Remember when the Labour Home Secretary Alan Johnson sacked the government’s drugs advisor David Nutt for suggesting that alcohol was more dangerous than heroin? Well, that apparently was just the beginning. Now the coalition has removed the legal obligation to have scientists on the Advisory Council for the Misuse of Drugs. It’s a move that the Drug Equality Alliance, which campaigns for rational drug laws, claimed was an attempt to “sweep away potential heretics that might seek to use evidence rather than tabloid hysteria” in drugs policy.

And this is just one of a number of hot-button issues – abortion, euthanasia and stem-cell research spring to mind – where, much as our leaders pay lip service to rationality and evidence-based argument, there is a thicket of myth, dogma and anxiety obscuring a clear view. Religion conventionally supplies a handy toolkit of presumptions about the rights and wrongs of meddling with God’s plans, but it is not only the devout who are prey to irrational fears about what is perceived as unnatural. In our cover story, the science writer Philip Ball examines the ways that abiding myths like the Frankenstein story continue to fascinate us and distort the public debate around the ethics of scientific innovation. As technology continues to open up dizzying possibilities for improving on nature, argues Ball, we need to clear away the superstitious clutter and reclaim rational discussion, involving both scientific evidence and moral good sense.

But science alone doesn’t always guarantee effective results, let alone morally acceptable ones. John Appleby digs into the dark history of rationalism’s promotion of eugenics, and asks why so many humanist heroes, many of whom were scientists, were so keen on the idea of controlling the procreation of those deemed undesirable. It may be shameful for us to acknowledge such a link but it’s not something we should be too surprised about. After all, isn’t it the job of rationalists to “think the unthinkable” and explore the options offered by new technology as dispassionately as possible? And science, by its very nature, is going to be wrong a lot of the time. As new discoveries push out the old we should celebrate the ability to change our mind as new evidence and new theories become available.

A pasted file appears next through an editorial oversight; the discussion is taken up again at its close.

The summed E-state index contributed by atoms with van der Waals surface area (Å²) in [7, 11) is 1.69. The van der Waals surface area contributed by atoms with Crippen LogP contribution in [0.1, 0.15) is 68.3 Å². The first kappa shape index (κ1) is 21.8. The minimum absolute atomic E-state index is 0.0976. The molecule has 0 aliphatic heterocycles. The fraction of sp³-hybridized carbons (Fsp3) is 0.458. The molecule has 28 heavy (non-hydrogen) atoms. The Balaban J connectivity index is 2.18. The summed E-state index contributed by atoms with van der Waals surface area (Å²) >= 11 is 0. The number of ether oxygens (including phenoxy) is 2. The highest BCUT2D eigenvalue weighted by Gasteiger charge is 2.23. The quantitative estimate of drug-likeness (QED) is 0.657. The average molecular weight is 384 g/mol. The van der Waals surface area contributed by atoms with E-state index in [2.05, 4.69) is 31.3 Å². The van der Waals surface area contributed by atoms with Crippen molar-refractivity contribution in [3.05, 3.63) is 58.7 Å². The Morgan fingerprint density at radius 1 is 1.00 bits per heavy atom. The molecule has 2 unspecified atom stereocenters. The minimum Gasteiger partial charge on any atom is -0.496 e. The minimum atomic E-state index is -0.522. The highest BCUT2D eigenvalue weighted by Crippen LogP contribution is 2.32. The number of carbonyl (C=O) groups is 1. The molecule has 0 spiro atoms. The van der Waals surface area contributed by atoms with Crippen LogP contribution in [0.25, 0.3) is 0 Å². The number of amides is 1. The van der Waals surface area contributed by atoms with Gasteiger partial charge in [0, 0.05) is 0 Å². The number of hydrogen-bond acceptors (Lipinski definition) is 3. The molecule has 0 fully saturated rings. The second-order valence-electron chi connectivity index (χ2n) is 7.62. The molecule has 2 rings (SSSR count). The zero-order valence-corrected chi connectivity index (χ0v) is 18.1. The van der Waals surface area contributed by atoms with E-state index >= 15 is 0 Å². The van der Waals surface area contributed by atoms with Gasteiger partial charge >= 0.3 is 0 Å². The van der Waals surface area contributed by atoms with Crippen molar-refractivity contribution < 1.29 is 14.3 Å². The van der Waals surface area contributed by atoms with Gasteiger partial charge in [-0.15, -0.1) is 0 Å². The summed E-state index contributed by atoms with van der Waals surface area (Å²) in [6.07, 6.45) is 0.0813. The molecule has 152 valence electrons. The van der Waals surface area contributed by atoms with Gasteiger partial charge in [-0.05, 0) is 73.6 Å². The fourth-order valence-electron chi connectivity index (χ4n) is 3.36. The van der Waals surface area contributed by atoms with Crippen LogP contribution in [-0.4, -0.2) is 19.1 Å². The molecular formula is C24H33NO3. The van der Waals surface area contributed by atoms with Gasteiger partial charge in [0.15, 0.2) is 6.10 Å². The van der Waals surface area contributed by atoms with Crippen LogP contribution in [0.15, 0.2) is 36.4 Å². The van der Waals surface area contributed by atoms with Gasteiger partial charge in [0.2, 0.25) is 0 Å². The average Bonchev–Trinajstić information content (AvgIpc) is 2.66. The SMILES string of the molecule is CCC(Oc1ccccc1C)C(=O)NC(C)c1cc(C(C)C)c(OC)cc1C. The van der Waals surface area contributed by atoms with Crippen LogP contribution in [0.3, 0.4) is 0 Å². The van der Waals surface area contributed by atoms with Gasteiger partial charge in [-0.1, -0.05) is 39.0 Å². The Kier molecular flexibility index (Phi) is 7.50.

And that’s what philosopher and physician Alfred Tauber invites us to do in his reappraisal of Sigmund Freud. Meanwhile in a reappraisal of another kind, Ian Angell tells Laurie Taylor why, after 40 years as a world-renowned professor of information systems, he thinks that all of science is a kind of delusion.

And finally what of love? Is that too a delusion, an act of faith, a kind of myth? Sally Feldman finds out what a rationalist romance might look like. But if you find yourself date-less this February 14th, we have some company for you. Why not put your feet up and pop in your free gift DVD – a selection of comedy, science and music from the very first Nine Lessons and Carols for Godless People shows. Rationalism is a serious business, but no one ever said it can’t also be a laugh.